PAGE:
Study Identifies Likely Cannabis Use at Ancient Israel Site

Researchers have identified a material found on altars at the entrance of an ancient Judahite shrine as cannabis; experts say the cannabis was likely used for its mind-altering effects.

Full story after the jump.

Material found on two altars at the entrance of an ancient Judahite shrine at Beersheba Valley, in Israel’s Tel Arad found in 1963 – described as the “Holy of the Holies” – contained cannabis and frankincense, according to a study published in the Journal of the Institute of Archaeology of Tel Aviv University.

The study authors said it was the first time physical evidence of cannabis has been found in the Ancient Near East.

The researchers concluded that the substance on the smaller altar contained “residues of cannabinoids,” including THC, CBD, and CBN “along with an assortment of terpenes and terpenoids, suggesting that cannabis inflorescences had been burnt on it.” The altar also contained residues attributed to animal dung “suggesting that the cannabis resin had been mixed with dung to enable mild heating,” the study says.

Lead author Eran Arie, curator of Iron Age and Persian Periods archaeology in the Israel Museum, Jerusalem, told CNN that “around the world … many cultures used hallucinogenic materials and ingredients in order to get into some kind of religious ecstasy” but finding cannabis “in an official cult place of Judah says something new about the cult of Judah,” namely “the use of mind-altering substances” as part of the cult rituals.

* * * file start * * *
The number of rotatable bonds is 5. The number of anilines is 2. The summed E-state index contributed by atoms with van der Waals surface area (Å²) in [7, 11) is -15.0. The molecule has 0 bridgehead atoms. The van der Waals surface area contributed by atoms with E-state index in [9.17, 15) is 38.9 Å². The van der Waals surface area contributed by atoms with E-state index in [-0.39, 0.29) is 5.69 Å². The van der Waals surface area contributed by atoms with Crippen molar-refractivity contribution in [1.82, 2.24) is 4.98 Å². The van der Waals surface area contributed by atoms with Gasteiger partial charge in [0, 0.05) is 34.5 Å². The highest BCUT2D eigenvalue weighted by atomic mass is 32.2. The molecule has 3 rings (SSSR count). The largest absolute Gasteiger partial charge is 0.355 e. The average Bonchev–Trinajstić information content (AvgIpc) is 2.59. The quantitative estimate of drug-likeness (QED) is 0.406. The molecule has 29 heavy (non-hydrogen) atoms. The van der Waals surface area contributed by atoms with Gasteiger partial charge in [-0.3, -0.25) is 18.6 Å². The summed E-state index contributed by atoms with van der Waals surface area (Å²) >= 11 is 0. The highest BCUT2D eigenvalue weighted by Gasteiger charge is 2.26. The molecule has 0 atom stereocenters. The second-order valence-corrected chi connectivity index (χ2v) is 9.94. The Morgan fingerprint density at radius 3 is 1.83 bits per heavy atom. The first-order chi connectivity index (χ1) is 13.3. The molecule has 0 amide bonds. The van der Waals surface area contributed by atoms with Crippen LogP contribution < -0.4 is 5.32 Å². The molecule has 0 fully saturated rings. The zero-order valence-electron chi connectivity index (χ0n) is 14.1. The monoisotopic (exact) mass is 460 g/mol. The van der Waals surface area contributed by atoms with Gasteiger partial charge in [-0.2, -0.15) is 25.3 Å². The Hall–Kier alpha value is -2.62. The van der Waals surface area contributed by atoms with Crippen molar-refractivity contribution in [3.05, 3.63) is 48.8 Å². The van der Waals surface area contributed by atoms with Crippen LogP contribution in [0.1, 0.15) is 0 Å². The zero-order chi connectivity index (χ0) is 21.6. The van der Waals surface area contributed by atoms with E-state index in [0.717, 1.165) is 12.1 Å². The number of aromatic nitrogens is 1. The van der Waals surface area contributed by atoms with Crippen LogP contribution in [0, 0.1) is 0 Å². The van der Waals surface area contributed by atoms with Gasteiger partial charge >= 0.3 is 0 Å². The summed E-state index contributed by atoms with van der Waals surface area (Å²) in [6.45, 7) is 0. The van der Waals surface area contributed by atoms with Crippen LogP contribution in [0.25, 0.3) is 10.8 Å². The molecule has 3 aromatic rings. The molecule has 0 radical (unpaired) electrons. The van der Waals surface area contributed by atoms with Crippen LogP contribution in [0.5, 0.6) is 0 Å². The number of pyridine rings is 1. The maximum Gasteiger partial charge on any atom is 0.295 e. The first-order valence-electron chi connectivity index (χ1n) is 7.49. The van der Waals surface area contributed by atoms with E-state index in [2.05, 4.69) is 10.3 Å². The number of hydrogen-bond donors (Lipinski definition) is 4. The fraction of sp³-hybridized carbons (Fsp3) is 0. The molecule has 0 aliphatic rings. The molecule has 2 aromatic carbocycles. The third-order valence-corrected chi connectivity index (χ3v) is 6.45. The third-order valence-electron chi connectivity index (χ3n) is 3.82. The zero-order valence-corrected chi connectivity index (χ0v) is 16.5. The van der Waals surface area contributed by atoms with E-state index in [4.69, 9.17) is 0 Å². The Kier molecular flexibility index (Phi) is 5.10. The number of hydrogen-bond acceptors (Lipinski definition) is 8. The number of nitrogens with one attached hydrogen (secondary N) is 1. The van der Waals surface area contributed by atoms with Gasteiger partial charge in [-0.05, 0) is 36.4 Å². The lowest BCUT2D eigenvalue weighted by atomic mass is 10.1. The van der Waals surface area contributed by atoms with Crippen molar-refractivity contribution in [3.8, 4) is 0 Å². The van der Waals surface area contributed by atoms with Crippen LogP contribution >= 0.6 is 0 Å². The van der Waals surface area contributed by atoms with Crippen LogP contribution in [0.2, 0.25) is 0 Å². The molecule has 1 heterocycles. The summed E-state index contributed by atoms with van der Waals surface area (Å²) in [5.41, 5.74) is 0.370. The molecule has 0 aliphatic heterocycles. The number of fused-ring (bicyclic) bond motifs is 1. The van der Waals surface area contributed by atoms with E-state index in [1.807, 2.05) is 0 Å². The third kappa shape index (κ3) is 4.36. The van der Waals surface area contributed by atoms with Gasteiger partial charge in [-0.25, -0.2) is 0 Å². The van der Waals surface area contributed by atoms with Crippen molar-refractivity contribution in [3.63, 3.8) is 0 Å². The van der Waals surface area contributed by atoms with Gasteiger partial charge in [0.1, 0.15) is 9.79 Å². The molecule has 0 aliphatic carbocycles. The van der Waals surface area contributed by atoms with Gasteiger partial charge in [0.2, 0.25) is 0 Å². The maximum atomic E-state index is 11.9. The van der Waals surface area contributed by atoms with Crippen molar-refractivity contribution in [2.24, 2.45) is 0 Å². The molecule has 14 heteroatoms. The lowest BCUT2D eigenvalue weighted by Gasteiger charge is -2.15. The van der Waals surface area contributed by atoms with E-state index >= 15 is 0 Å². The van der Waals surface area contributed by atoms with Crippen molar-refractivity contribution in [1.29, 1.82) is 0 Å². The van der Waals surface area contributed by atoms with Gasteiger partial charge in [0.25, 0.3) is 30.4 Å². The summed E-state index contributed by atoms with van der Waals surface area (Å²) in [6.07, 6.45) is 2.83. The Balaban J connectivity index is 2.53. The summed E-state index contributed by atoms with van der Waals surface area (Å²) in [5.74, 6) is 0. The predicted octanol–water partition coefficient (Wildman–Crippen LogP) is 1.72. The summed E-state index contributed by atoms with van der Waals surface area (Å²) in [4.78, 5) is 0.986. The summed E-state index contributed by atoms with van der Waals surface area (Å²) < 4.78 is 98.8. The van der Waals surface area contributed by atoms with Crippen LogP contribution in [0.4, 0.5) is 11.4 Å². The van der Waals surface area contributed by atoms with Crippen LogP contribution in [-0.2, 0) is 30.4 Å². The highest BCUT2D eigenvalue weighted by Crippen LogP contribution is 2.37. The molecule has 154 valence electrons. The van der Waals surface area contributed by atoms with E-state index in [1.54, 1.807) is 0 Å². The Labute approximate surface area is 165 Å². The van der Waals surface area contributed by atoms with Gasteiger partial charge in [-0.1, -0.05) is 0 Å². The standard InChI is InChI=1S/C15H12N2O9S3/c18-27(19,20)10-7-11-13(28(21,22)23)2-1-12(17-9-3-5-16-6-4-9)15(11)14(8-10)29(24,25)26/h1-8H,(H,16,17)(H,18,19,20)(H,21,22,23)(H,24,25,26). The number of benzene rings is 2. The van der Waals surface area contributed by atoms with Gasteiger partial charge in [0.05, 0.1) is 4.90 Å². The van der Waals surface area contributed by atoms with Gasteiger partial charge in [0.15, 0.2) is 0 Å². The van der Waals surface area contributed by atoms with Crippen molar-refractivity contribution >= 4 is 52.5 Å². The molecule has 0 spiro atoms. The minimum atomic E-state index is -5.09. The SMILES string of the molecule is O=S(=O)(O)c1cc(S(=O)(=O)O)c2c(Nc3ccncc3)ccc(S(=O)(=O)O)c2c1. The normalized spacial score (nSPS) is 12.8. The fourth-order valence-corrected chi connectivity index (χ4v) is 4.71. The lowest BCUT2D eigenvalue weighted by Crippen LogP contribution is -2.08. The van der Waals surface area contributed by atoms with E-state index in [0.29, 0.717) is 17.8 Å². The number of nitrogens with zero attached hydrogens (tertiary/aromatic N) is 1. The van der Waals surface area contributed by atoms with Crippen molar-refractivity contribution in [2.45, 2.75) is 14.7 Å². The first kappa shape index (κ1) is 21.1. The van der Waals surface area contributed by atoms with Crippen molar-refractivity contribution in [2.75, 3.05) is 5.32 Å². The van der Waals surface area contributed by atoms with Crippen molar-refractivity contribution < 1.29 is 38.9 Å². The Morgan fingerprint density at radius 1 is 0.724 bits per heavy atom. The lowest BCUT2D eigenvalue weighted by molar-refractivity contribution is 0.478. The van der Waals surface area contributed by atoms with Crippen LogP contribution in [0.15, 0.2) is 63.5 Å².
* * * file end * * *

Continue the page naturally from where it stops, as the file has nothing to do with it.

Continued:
“As the terpenoids detected are not unique to cannabis and may be found abundantly in many other local plants, it is likely that the cannabis burnt on the altar was not imported for its smell or therapeutic virtues but for its mind-altering abilities, expressed only by heating.” – “Cannabis and Frankincense at the Judahite Shrine of Arad,” May, 28 2020

The site was excavated between 1962−1967 on behalf of the Institute of Archaeology of the Hebrew University of Jerusalem.

In 2019, archaeologists in China discovered evidence of human cannabis use and cultivation dating back to 500 B.C. Those researchers concluded that cannabis appears to have been used during burial rituals. That study suggests “that the ritualistic ‘smoking’ of cannabis was gradually popularized from the elite class to the common people in the eastern Pamirs in China at least 2,500 years ago,” since those buried at the plot do not appear to be of the upper class.

The Israeli researchers note that evidence of cannabis consumption for both medical use and mind-altering experiences is well-documented by anthropologists.

Members of India’s Gaddi tribe of the western Himalayas, for example, smoked cannabis for the hallucinations it induced. In the Buganda kingdom of Africa and the Kanabad village in Pakistan, tribe members smoked cannabis to induce a state of euphoria. The Tenetehara of Brazil also smoked the flowers and the leaves for their psychoactive effects.

In Africa, the Sotho smoked the leaves and other parts of the plant for its pain-relieving qualities. In Morocco, midwives used cannabis smoke to induce abortion in pregnant women wishing to terminate their pregnancy.

In 1993, archeologists in Jerusalem uncovered a cave dating to the 4th century CE and found the remains of a 14-year-old girl who died during childbirth. She was discovered with the skeleton of a 40-week fetus trapped in her pelvis and a juglet with black material in it was retrieved near the skeletons. The analysis of the material revealed the presence of THC and CBD. Researchers concluded that the purpose of feeding the cannabis to the girl (by inhalation) was to increase the force of uterine contractions and to reduce birth pain.

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